Oracle claims Google exfiltrates 1GB of data from Android phones every month

A fellow U.S. tech firm Oracle has reported that Google is prying on Australian mobile subscribers by not only tracking them but also collecting information related to a user's surfing patterns.

Sens. Richard Blumenthal (D-Conn.) and Ed MarkeyEdward (Ed) John MarkeyLawmakers press Amazon over child privacy protections in new Echo Wyden: I object to Trump's DHS cyber nomination over demands for Stingray information Democratic senators call for committee to investigate Cohen payments MORE (D-Mass.) asked Federal Trade Commission (FTC) Chairman Joseph Simons to examine "the potential deceptive acts and practices used by Google to track and commoditize American consumers".

The senators say that Android users who enable the Location History feature "deepen the volume and invasiveness of collection across devices" by Google.

One example of this, the letter notes, is Google's ability to share blog posts about "holiday shopping habits" through the data it collects from users' Location History.

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For context, Oracle has actively been in court with Google for more than 5 years over whether Android's usage of Java was considered fair use, and is certainly not an unbiased party. Any location data that is sent back to Google location servers is anonymized and is not tied or traceable to a specific user. According to The Chronicle, these accusations were brought forward by Oracle, a computer technology corporation that has been involved in a long and bitter legal battle with Google over intellectual property that Oracle claimed Google stole. These apps also push ads to the users' phones via Google Mobile Services, and URLs are launched in web views that redirect to the kinds of "you won" scam pages.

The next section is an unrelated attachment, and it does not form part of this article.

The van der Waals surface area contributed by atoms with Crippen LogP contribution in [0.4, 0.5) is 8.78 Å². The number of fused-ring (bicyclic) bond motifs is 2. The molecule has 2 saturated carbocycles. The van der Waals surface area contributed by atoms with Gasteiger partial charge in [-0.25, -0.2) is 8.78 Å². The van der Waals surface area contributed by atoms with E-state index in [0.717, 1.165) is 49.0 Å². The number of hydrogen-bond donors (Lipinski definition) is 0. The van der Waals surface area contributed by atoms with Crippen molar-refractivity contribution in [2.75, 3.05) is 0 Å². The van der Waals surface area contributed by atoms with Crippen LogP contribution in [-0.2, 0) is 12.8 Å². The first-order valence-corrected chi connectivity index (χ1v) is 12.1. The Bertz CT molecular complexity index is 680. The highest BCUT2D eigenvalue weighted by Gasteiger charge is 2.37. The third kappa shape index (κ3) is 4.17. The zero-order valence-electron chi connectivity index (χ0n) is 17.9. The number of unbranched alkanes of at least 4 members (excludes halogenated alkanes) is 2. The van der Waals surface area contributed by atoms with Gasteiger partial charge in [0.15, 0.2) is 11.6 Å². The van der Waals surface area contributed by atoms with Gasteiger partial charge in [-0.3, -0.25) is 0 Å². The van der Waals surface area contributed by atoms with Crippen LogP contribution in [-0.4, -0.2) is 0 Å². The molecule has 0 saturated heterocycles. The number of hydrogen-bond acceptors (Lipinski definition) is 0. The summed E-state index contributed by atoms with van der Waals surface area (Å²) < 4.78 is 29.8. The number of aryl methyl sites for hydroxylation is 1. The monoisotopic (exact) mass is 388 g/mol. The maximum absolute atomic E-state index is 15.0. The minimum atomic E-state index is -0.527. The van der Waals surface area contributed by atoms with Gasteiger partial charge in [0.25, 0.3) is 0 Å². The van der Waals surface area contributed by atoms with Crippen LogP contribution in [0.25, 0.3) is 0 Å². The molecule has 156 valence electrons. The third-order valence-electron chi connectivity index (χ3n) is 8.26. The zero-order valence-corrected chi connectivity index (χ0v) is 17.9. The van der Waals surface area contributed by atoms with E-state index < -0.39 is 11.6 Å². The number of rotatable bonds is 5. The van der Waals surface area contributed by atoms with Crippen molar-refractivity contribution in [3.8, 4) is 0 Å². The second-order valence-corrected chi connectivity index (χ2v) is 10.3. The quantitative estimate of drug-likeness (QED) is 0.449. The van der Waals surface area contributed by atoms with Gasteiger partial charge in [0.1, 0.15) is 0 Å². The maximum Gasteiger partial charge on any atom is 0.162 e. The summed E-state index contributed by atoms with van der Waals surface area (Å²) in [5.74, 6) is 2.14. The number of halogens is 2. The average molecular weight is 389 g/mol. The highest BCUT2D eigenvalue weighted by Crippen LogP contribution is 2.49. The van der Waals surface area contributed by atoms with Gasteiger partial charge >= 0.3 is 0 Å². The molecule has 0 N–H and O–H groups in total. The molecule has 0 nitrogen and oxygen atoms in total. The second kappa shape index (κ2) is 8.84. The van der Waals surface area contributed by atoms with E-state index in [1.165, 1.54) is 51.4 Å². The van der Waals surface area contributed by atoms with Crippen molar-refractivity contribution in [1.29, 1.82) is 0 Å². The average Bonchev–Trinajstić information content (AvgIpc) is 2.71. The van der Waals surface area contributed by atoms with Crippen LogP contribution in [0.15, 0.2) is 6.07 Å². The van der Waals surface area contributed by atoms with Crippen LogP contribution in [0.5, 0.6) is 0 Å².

At a time of increased scrutiny of companies that collect masses of user data, two United States senators are calling on federal regulators to investigate a Google product called Location History.

It is also quite alarming that the Oracle researchers seem to believe that the tech giant Google has been also including barometric pressure readings in its log.

It said the Oracle experts had claimed that the snooping went on even if the mobile had no SIM or if aeroplane mode was on.

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He said the information was "extremely interesting".

"The more we get into this inquiry the more we realise there are lots of issues (around) competition and privacy".

That inquiry will "look at the effect that digital search engines, social media platforms and other digital content aggregation platforms have on competition in media and advertising services markets".

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